abc michelle guthrie justin milne

The recent high-profile exits of Australian Broadcasting Corporation (ABC) managing director Michelle Guthrie and chair Justin Milne FAICD underscore the traps for the unwary in governance, particularly in a highly charged public environment.

Wendy McCarthy AO FAICDLife, a former deputy chair of the ABC, says all boards are risky in their own way and would-be directors have to weigh up those risks before agreeing to join. She doesn’t think government boards are more or less risky than public or NFP boards.

“The capricious issues facing directors of government boards are control of funds, changes in ideology around the purpose of the board, and appointment of directors,” she says. “The role of the chair is pivotal in determining the culture of the board and establishing the boundaries for non-executive directors. To be effective, this needs to be a consultative process.”

Few explicitly test the effectiveness of the CEO and chair’s relationship, and even fewer discuss the chair’s performance.

Chair v CEO

The relationship between chair and CEO is crucial in every board, McCarthy says. “When trust breaks down, no-one wins and then the strength of the other directors is called upon to resolve matters.”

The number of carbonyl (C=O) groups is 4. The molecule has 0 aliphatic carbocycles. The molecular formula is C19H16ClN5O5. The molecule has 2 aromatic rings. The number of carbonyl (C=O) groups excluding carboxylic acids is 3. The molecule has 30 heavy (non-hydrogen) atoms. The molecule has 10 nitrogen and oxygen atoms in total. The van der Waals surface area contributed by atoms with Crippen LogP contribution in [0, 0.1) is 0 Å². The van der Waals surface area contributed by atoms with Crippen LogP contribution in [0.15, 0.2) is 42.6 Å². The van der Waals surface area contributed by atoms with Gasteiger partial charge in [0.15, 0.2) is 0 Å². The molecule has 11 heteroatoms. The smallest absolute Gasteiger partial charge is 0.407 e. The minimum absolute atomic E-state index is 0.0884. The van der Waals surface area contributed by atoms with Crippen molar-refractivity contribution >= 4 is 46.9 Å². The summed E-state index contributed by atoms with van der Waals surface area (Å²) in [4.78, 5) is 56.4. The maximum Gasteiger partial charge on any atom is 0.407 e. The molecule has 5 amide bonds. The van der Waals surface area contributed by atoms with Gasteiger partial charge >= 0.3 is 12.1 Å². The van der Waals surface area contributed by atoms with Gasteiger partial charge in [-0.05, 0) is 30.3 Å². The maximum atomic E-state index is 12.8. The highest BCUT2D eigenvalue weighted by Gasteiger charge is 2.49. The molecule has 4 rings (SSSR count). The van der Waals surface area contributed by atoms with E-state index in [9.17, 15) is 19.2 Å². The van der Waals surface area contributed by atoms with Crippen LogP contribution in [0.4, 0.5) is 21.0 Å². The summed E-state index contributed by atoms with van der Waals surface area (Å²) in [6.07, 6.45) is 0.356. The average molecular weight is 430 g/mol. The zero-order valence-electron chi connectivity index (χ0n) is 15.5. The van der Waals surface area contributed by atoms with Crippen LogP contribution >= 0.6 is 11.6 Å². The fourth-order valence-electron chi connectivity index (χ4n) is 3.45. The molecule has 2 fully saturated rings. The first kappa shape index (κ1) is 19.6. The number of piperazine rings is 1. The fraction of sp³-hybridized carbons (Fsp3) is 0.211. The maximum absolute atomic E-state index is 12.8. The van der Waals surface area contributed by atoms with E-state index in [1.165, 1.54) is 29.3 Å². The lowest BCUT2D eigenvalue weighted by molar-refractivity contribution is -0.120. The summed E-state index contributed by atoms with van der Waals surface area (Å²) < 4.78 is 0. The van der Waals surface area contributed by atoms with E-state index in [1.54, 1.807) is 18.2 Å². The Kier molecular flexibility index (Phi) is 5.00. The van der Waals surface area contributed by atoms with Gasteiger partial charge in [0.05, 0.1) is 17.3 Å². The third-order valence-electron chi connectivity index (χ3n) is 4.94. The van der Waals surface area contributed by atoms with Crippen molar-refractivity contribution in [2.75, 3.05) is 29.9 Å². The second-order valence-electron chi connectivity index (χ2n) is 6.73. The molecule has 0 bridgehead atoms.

David Nathan FAICD, a chair and non-executive director, says most organisations take steps to test how members are performing individually and collectively through regular performance reviews, and discuss CEO performance. “Few explicitly test the effectiveness of the CEO and chair’s relationship, and even fewer discuss the chair’s performance.”

McCarthy suggests new directors query before committing:

  1. Can I be part of a team working with the chair?
  2. If I discover matters are not as they seemed when I accepted the role, will I be confident in the integrity and commitment of my board colleagues to face up to these challenges?
  3. Do I have a shared understanding of the roles/responsibilities of the chair, CEO and board?

On government boards there needs to be a clear position on the voice of the board publicly and to the bureaucracy and minister. McCarthy believes that currently “there is less respect for the authority of boards and an assumption that we (government) appointed them, so they must do as we ask or, worse, direct. A useful guide is to imagine you’re answering questions in the Senate or exposed on the front page of a paper. Are you up for it?”.